Spoiling vs Overparenting

  | Comments (0) | TrackBacks (0)
I'm frequently asked: What's the difference between what is now called overparenting and helicopter parenting, on the one hand, and what used to be called spoiling, on the other. And indeed, a lengthy review of A Nation of Wimps: The High Cost of Invasive Parenting that appeared in The New Yorker (November 17, 2008) assumed the two are synonymous. But I don't quite see it that way.

Spoiling is driven by the demands of the child. For any number of reasons, a parent gives in to a child's demand for something--say, a toy. A child gets his or her way.

Overparenting is driven by the demands of the adult. And it isn't necessarily focused on things (like toys) or on rules. A parent consumed by anxiety for a child's achievement calls a teacher to protest a grade given to the student. Or sends a kid off to ballet camp with an eye to developing an array of extracurricular skills that will ultimately impress college admissions officers. It isn't necessarily something the child has asked for. It is something that soothes the parental anxiety. It may have the effect of spoiling a child, giving a child a sense that any demand will be met, but that is not preordained, and it has many other negative effects as well.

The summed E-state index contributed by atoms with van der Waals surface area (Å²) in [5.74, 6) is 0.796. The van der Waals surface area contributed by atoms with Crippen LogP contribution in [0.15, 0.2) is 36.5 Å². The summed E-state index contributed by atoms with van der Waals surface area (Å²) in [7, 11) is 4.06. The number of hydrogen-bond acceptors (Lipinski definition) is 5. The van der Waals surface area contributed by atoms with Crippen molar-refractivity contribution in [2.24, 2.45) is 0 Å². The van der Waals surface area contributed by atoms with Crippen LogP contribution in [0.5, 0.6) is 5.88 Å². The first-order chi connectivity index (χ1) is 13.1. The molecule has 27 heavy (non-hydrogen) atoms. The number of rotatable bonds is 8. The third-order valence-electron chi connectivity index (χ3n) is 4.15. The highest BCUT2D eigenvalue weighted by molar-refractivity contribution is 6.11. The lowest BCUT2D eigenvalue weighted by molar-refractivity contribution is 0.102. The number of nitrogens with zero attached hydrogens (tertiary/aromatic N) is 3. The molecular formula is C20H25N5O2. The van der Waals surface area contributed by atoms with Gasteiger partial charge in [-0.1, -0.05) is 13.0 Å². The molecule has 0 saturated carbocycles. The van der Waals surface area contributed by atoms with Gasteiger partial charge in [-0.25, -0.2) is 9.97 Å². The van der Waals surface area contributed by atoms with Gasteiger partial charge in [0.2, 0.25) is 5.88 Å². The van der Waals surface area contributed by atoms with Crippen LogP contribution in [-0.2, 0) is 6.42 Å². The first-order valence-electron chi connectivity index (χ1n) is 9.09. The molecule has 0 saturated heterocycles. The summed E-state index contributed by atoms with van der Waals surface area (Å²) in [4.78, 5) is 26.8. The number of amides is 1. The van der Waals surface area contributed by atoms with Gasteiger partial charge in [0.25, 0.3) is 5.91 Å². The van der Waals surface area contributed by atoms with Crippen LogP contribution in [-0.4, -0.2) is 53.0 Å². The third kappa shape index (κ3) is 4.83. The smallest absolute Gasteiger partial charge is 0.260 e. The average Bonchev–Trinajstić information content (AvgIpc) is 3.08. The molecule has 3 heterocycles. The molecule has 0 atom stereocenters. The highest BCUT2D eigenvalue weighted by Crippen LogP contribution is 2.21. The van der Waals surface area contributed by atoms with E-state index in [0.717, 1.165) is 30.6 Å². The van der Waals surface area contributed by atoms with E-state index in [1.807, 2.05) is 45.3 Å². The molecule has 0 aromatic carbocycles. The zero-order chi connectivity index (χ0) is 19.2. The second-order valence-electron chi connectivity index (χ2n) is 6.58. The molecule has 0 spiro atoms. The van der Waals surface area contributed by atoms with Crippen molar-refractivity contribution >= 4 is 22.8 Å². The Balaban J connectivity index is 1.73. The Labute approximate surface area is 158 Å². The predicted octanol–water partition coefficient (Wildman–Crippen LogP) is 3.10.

Up against overparenting, spoiling seems almost benign and certainly quaint. What a simple concept spoiling is: the failure of parents to enforce limits or the provision of excess material things. A spoiled child may be self-centered, throw frequent temper tantrums, have a low tolerance for frustration, and grow up having problems controlling anger.

Overparented kids wind up without a sense of self. They grow up overly compliant. They lack coping skills because everything has been done for them by anxious parents. They're weak from within, and it's a pervasive weakness. The grow up risk-averse and unable to make decisions on their own. They, too, have a low tolerance for frustration.

Spoiling is an occasional problem, not a pervasive problem. Unfortunately, overparenting is the mark of the current generation. It remains to be seen whether a generation of overparented kids, the leading edge of which is now 20-something, will stumble on their own and ultimately self-correct--which I hope--or march through their adult years crippled by the anxieties directly transmitted to them.

Leave a comment